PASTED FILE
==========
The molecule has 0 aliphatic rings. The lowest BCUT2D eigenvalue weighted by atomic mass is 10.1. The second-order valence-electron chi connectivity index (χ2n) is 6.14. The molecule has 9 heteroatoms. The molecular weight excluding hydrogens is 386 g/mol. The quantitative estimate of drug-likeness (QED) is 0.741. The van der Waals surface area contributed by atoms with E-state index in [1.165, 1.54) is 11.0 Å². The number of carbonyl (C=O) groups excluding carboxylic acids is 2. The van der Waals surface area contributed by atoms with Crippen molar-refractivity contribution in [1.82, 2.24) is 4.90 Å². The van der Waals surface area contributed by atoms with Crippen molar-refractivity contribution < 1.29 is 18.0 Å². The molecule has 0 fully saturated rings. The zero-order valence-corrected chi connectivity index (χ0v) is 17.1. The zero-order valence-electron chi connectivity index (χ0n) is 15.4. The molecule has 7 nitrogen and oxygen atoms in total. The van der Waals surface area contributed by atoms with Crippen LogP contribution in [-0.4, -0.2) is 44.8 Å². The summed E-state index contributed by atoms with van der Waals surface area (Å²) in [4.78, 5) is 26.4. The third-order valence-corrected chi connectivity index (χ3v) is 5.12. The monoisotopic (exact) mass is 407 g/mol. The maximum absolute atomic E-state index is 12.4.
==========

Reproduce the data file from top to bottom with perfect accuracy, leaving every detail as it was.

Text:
The molecule has 0 aliphatic rings. The lowest BCUT2D eigenvalue weighted by atomic mass is 10.1. The second-order valence-electron chi connectivity index (χ2n) is 6.14. The molecule has 9 heteroatoms. The molecular weight excluding hydrogens is 386 g/mol. The quantitative estimate of drug-likeness (QED) is 0.741. The van der Waals surface area contributed by atoms with E-state index in [1.165, 1.54) is 11.0 Å². The number of carbonyl (C=O) groups excluding carboxylic acids is 2. The van der Waals surface area contributed by atoms with Crippen molar-refractivity contribution in [1.82, 2.24) is 4.90 Å². The van der Waals surface area contributed by atoms with Crippen molar-refractivity contribution < 1.29 is 18.0 Å². The molecule has 0 fully saturated rings. The zero-order valence-corrected chi connectivity index (χ0v) is 17.1. The zero-order valence-electron chi connectivity index (χ0n) is 15.4. The molecule has 7 nitrogen and oxygen atoms in total. The van der Waals surface area contributed by atoms with Crippen LogP contribution in [-0.4, -0.2) is 44.8 Å². The summed E-state index contributed by atoms with van der Waals surface area (Å²) in [4.78, 5) is 26.4. The third-order valence-corrected chi connectivity index (χ3v) is 5.12. The monoisotopic (exact) mass is 407 g/mol. The maximum absolute atomic E-state index is 12.4.